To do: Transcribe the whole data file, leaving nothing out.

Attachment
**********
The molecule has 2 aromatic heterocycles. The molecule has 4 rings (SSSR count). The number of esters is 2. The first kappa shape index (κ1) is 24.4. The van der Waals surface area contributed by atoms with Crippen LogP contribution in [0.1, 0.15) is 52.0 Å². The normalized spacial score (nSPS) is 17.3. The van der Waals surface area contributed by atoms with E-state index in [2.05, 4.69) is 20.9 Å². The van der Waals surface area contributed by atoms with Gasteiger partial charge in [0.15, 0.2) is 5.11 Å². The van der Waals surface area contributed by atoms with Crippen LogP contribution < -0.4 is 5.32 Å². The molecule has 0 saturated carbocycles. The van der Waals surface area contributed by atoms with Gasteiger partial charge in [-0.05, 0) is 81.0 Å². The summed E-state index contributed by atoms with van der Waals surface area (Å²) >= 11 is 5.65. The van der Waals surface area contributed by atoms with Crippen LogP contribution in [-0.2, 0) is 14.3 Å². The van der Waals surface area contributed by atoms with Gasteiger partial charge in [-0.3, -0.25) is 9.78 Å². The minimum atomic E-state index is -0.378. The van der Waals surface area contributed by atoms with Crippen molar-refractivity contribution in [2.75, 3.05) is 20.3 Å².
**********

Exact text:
The molecule has 2 aromatic heterocycles. The molecule has 4 rings (SSSR count). The number of esters is 2. The first kappa shape index (κ1) is 24.4. The van der Waals surface area contributed by atoms with Crippen LogP contribution in [0.1, 0.15) is 52.0 Å². The normalized spacial score (nSPS) is 17.3. The van der Waals surface area contributed by atoms with E-state index in [2.05, 4.69) is 20.9 Å². The van der Waals surface area contributed by atoms with Gasteiger partial charge in [0.15, 0.2) is 5.11 Å². The van der Waals surface area contributed by atoms with Crippen LogP contribution < -0.4 is 5.32 Å². The molecule has 0 saturated carbocycles. The van der Waals surface area contributed by atoms with Gasteiger partial charge in [-0.05, 0) is 81.0 Å². The summed E-state index contributed by atoms with van der Waals surface area (Å²) >= 11 is 5.65. The van der Waals surface area contributed by atoms with Crippen LogP contribution in [-0.2, 0) is 14.3 Å². The van der Waals surface area contributed by atoms with Gasteiger partial charge in [-0.3, -0.25) is 9.78 Å². The minimum atomic E-state index is -0.378. The van der Waals surface area contributed by atoms with Crippen molar-refractivity contribution in [2.75, 3.05) is 20.3 Å².